To the villagers of Pampawae, in Ghana, Will Gratton will always be the man with the wooden phallus. Mr Gratton, PSHE co-ordinator at Polesworth high in Tamworth, arrived in the African village with 300 condoms and a suitcase full of wooden penises.
"I was a bit worried going through customs," he said. "It could have been embarrassing if officials had opened the case, especially if they didn't speak English."
Mr Gratton's cargo was intended for the secondary school in Pampawae, a village eight hours' drive from the capital, Accra.
He travelled to Ghana to provide a British-style sex-education lesson for pupils and teachers as part of a link between his Warwickshire comprehensive and the village secondary.
More than 3 per cent of the population in Ghana is infected with HIV-Aids, including 24,000 children, and Aids awareness and prevention is high among teaching priorities in the country's schools.
Sex education lessons in Ghana vary from school to school, and many teachers do not have the training, equipment and textbooks they need. A spokeswoman for the charity Link Community Development said: "Because of the Aids epidemic, there is a shortage of teachers in Ghana. Often even basic numeracy and literacy suffers, so there are rarely resources available for sex education."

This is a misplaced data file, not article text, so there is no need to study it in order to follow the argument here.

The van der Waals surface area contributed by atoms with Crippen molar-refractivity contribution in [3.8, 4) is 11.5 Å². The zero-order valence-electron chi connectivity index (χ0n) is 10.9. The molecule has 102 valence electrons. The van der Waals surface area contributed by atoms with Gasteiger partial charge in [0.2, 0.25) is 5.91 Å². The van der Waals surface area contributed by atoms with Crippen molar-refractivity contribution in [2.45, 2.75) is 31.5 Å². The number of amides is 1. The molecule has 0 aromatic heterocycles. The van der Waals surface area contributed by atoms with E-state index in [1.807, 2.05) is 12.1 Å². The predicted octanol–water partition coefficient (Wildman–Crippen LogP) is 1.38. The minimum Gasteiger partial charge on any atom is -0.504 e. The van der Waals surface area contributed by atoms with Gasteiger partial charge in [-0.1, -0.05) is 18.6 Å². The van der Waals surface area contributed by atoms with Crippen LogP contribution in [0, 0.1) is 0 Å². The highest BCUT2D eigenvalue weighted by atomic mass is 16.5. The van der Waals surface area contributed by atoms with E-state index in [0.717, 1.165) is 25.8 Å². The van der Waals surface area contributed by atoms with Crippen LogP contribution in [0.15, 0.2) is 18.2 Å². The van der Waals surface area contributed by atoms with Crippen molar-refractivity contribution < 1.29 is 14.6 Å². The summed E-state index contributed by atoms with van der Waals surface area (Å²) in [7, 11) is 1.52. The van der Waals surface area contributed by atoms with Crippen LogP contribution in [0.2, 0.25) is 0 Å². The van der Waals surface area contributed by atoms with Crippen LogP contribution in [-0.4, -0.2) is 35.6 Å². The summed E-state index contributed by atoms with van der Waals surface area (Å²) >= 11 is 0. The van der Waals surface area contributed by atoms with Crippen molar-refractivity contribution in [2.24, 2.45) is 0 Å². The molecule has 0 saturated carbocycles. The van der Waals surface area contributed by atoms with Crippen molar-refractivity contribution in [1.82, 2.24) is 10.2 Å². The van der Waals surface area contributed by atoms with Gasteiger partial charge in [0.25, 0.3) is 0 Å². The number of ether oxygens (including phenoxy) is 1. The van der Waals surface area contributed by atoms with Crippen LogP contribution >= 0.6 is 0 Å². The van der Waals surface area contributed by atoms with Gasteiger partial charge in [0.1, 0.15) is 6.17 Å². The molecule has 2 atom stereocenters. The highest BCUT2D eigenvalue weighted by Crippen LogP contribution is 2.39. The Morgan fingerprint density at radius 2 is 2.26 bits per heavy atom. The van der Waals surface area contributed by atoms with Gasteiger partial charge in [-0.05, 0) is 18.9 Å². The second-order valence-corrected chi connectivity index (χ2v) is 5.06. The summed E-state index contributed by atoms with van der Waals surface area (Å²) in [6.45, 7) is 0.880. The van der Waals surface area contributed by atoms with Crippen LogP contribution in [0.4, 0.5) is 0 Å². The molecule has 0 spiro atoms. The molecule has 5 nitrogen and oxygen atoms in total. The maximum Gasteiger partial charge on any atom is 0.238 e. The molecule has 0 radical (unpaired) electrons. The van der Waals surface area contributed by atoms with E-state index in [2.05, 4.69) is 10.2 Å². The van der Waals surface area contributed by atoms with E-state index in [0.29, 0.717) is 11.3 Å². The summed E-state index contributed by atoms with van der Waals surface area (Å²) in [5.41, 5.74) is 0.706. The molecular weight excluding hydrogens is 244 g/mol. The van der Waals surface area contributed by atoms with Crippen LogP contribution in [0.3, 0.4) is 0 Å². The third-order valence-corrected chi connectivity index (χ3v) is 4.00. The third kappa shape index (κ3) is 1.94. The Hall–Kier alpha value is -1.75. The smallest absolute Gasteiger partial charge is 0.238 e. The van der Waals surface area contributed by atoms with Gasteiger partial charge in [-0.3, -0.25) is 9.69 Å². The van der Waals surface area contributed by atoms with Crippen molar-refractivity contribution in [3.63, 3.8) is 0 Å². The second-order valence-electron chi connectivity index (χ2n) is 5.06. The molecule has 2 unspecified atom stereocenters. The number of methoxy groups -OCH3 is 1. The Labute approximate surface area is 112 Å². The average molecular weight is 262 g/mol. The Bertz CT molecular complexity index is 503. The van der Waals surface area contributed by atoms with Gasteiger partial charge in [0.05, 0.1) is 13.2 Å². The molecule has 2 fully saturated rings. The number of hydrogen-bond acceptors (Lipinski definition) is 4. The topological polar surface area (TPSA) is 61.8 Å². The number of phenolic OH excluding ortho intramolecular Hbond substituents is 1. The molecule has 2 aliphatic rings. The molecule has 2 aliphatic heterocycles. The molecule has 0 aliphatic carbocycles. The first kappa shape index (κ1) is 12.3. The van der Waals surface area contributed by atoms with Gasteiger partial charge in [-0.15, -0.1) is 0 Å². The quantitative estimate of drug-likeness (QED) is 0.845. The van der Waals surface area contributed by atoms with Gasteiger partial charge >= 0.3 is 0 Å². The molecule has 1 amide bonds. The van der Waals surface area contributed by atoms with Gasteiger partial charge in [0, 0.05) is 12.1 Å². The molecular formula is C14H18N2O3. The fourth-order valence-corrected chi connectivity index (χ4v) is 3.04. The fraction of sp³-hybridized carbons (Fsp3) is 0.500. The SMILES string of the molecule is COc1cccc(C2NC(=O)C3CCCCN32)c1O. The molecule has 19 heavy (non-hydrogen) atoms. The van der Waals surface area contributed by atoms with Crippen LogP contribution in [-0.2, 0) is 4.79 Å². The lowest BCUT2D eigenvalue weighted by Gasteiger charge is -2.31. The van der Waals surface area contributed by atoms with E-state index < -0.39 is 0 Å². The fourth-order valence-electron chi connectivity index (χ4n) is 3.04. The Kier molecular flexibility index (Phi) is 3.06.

The aim of Mr Gratton's visit was for local teachers to learn from his lesson plan, making use of the condoms and phalluses with future classes.
So, before rows of earnest 14-year-olds and wide-eyed teachers, he began by explaining his ground rules: no personal questions, and no shouting or giggling.
He need not have worried: "At home, as soon as you say 'penis', some pupils will be giggling in the corner," he said. "But in Ghana they are all well-mannered and disciplined. They don't breathe without permission. They do not have any resources, so they are used to diagrams, books and teachers talking at them. I had to get them all to shout out 'penis', so they would relax."
Later, pupils were given their own wooden penises and told to practise putting on a condom.
"HIV is such a serious issue over there," said Mr Gratton.
"Millions of people are dying across Africa. But children do not take information in unless they can see things and touch them and try them out.
"They need teachers to explain how to use contraception, how to look at the kite mark and date. So I felt a real sense of responsibility. The safe-sex message has to be brought across effectively.
"I like to think I have a place in village history," he said. "And it has given me new status at home as well. Now my pupils all want to hear about the time I smuggled penises into the country."
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